At the time, with the exception of Baltimore, Maryland was really just a bunch of small towns with a couple of more heavily populated counties around DC. Up until the mid-1970s Maryland had a film censor board with an old lady running it who I seem to remember occasionally kept filsm out of the state that she believed were blasphemous, among other reasons. I think that “heavily Catholic” would have been a good description of the religious character of the Maryland at that time.

  32. I am still not understanding why we have these rules on alcohol other than to protect the alcoholics from purchasing and having to go to their own stash behind their cupboard!!!

  33. I am still not understanding why we have these rules on alcohol other than to protect the alcoholics from purchasing and having to go to their own stash behind their cupboard!!!

  34. I am still not understanding why we have these rules on alcohol other than to protect the alcoholics from purchasing and having to go to their own stash behind their cupboard!!!

  35. I went on a pub crawl in Nashville in about 1963 with a college buddy.
    We happened to be closing down Tootsie’s Orchid Lounge.
    At the appointed hour, every patron of Tootsie’s (who had heretofore been restricted to the intake of beer only) marched outside for a sharp left and up about two flights.
    It was as if we had landed in Las Vegas or The Big Easy.
    Beer was suddenly verboten. Only hard liquor.

    Fortunately, my friend and I were able to bear up under this heavy burden.

  36. I can’t figure out if I’m going senile or just blind.

  37. I live in NY and I have a bartending certificate (not to be confused with a liquor license). Since I am 19 New York State has an excellent system for regulating my employment: I am allowed to work as a bartender but I am not allowed to be in the bar.

    Actually thats an exageration. I can be in the bar while I am working but its technically illegal for me to go in to fill out an application. Also my Bartending School has something called “barnight” where students get experience in an actual bar but I can’t participate because I am not an official employee and I am under 21.

    Oh I have a question for people in the states with drive through beer and liquor. Do they check ID at the drive through?

  38. All this talk of blue laws and restrictive alcohol regulations, and no mention of Utah? Wow.

    I don’t live there, but my dad does. He’s told me a few and I have had a chance to observe some.

    In Utah:
    * One drink (1 weak beer, 1 glass of wine, or 1 oz. of liquor) per person-of-age-choosing-to-consume on the table at a time. You must finish your beer before they’ll bring you another one.
    * State store for liquor and wine. Open limitted hours, never open Sunday. Seemingly few locations.
    * Weak beer.
    * Beer only certain hours, never Sunday, in grocery stores (I never saw and wine there, but I’m not sure if they can or cannot sell it).
    * No “bars”. They have to be “private clubs” with membership fees (rules were recently changed though).
    * Limit on number of drinks without ordering food.

  39. I read somewhere that Illinois has the most dry communities of any state. I’d love to see a detailed breakdown across the country by community to see how true this is.

    Anyway, the wet parts of Illinois (anywhere that anybody would actually want to live) have very good laws — you can get anything you want in a grocery store, and the liquor aisle is often next to the pop and chips.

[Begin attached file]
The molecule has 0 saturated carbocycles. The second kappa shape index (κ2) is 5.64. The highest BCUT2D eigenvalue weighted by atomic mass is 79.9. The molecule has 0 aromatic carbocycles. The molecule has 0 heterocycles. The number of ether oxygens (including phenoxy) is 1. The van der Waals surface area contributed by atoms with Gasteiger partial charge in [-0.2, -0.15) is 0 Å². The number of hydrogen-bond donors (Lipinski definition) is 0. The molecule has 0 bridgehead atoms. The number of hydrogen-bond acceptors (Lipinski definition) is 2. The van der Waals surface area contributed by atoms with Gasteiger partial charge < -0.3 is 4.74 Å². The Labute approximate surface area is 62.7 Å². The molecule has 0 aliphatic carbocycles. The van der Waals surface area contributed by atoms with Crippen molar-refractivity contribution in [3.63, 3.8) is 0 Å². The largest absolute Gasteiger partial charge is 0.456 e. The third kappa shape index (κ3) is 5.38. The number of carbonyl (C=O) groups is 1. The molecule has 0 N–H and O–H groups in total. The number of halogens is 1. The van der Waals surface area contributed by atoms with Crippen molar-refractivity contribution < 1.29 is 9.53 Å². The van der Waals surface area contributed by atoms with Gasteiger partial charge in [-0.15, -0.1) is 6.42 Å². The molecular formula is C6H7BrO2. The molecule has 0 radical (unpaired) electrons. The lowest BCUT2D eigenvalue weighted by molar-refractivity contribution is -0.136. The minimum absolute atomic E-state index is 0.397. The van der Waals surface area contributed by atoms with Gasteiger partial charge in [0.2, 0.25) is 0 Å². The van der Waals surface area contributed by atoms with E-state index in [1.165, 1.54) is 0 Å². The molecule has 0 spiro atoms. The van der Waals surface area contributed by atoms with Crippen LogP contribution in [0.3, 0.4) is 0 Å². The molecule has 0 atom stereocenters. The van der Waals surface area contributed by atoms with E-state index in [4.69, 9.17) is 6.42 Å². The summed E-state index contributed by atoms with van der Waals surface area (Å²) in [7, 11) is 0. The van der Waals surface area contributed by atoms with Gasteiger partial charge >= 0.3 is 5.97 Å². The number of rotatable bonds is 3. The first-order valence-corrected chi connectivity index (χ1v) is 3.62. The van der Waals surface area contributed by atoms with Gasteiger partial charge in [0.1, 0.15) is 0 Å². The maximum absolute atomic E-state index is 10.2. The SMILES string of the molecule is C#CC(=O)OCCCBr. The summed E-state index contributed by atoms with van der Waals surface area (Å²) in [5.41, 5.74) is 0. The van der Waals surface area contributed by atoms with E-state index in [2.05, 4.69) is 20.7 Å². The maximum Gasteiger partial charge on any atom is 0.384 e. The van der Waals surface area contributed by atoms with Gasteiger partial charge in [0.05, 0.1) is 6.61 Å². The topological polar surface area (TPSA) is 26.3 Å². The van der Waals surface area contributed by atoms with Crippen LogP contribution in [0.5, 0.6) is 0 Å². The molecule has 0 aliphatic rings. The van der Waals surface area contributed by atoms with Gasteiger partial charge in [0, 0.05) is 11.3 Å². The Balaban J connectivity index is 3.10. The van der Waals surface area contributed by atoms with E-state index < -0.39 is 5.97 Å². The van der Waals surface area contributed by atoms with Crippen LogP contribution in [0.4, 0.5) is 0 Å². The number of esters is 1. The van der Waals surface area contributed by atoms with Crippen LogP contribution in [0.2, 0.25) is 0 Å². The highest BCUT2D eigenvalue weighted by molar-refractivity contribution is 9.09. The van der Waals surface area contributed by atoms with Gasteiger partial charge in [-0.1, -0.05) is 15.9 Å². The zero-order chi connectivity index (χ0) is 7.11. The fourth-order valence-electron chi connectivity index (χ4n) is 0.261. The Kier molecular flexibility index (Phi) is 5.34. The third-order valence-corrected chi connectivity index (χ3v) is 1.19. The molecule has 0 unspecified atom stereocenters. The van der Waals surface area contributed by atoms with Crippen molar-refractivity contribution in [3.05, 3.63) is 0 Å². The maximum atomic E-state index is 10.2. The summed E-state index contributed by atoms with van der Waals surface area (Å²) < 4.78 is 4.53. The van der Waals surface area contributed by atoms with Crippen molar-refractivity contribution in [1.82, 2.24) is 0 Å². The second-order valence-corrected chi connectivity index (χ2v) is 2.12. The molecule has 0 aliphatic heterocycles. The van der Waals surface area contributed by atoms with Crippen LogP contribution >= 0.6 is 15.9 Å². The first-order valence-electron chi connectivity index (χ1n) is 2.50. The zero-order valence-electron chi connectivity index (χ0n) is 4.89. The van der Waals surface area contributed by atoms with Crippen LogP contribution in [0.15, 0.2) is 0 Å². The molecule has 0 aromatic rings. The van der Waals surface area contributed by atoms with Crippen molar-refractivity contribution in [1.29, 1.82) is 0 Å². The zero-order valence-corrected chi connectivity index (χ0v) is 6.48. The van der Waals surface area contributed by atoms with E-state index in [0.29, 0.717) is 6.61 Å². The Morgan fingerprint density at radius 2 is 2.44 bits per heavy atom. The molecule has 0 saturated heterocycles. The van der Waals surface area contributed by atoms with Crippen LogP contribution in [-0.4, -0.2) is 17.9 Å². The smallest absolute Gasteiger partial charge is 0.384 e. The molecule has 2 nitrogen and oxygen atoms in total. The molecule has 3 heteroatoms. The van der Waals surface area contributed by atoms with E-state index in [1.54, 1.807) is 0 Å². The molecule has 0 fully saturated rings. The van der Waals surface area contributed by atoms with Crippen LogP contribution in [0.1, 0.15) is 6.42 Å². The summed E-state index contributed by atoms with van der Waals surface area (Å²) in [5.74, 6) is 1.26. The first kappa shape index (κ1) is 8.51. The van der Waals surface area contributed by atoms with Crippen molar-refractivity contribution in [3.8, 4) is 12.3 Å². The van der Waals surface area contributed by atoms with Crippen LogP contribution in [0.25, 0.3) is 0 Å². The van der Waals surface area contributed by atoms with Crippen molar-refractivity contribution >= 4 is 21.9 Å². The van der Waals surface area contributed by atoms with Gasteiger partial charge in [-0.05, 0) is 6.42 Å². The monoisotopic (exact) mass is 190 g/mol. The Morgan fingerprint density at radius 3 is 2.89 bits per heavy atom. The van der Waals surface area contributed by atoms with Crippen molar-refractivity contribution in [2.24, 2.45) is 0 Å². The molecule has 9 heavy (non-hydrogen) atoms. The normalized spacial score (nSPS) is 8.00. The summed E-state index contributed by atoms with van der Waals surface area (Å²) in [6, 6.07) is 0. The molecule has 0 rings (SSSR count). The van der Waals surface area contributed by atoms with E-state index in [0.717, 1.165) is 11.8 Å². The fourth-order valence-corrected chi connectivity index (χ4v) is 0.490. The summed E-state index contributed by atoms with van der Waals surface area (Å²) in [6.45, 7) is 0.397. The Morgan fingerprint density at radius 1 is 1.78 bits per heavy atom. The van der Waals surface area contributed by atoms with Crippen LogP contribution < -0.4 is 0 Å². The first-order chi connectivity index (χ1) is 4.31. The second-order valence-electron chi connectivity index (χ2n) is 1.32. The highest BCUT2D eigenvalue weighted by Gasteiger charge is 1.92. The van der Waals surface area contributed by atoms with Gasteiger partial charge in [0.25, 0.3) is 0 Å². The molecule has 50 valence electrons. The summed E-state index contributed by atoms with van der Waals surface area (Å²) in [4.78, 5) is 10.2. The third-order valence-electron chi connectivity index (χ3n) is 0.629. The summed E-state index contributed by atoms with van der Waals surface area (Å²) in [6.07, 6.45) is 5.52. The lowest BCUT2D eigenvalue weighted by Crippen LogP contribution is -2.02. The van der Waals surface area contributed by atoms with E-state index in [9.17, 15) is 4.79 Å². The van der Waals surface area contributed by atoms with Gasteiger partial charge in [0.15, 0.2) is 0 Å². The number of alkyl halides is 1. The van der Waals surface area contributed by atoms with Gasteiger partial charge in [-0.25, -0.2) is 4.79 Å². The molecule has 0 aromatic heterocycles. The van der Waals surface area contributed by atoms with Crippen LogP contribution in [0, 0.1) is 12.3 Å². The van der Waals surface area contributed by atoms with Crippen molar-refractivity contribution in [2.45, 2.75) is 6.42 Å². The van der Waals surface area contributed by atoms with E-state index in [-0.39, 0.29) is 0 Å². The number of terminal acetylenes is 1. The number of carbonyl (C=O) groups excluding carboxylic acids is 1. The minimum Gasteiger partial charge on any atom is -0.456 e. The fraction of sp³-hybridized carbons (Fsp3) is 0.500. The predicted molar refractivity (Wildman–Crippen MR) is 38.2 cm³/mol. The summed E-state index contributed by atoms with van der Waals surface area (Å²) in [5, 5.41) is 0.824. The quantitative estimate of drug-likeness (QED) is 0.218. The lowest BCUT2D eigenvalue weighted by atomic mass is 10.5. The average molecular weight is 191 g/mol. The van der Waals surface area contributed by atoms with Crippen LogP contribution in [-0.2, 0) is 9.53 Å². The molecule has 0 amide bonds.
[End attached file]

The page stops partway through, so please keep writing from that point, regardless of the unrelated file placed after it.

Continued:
When I lived in Texas, I noticed that the liquor stores tended to be more high quality than in Illinois since everybody has to buy their hard alcohol there. I think Texas has a 5% rule for grocery stores, and a lot of stuff I drink here in Illinois is 5.1%, so it tasted slightly different.

  40. “Oh I have a question for people in the states with drive through beer and liquor. Do they check ID at the drive through?”

    Sure do.

  41. More on PA: The beer stores can sell you cases of beer, but not anything less than a case. If you want a six pack, you have to go to a bar, and they are only allowed to sell you cold six packs and a maximum of 2 six packs. If you want to buy 3 six packs, you have to buy 2, take them to your car, and then come back in for another.

  42. And in Utah, you have to carry your own bottle in, or at least you used to. That was a lot of the reason for the membership fees, IIRC. The bar’s gotta make it’s money somehow, and if it can’t do it by pouring booze for you then it’ll charge you for your seat.

  43. yeah, I remember being laughed out of Safeway the first time I tried to buy beer in a supermarket in DC. You also can’t buy alcohol on Sundays. That said, for some reason, which I’ll hafta look into Whole Foods is able to sell beer/wine 7 days a week in DC. Maryland, I believe, has similar laws. Ridiculous, liquor laws is one thing CA has right.

  44. Well, from reading all of the above, I can see that the legalisation of drugs both hard and soft won’t cause any problem, since the various governments already have laws in place which need only a few noun changes.

    For “beer” read “marijuana”; for “wine”, “hashish”; and for “liquor”, “opiates and cocaine”.

    Mushrooms go in the produce department.

  45. When I lived in Virginia (nearly ten years ago, so perhaps times have changed)it was technically illegal to own a bar; that is, a place whose sole function was to sell alcoholic drinks on-premises. Instead, a certain percentage of your receipts had to come from food orders, even if you ran a dance club or some such thing. This one place in Virginia Beach, which I used to frequent for about six months after turning 21, got around this by charging a cover and providing a free snack buffet; thus, they were able to count their cover charges as “food sales.”

    Also, it was illegal for these non-bars to have internally lighted signs for alcohol. I was amazed when I moved to Connecticut and saw my first-ever neon beer signs.

  46. In Ohio the Laws were alright, half-proof liquor at the Supermarket and full proof at the Liquor store. Always a good selection of stuff, generally.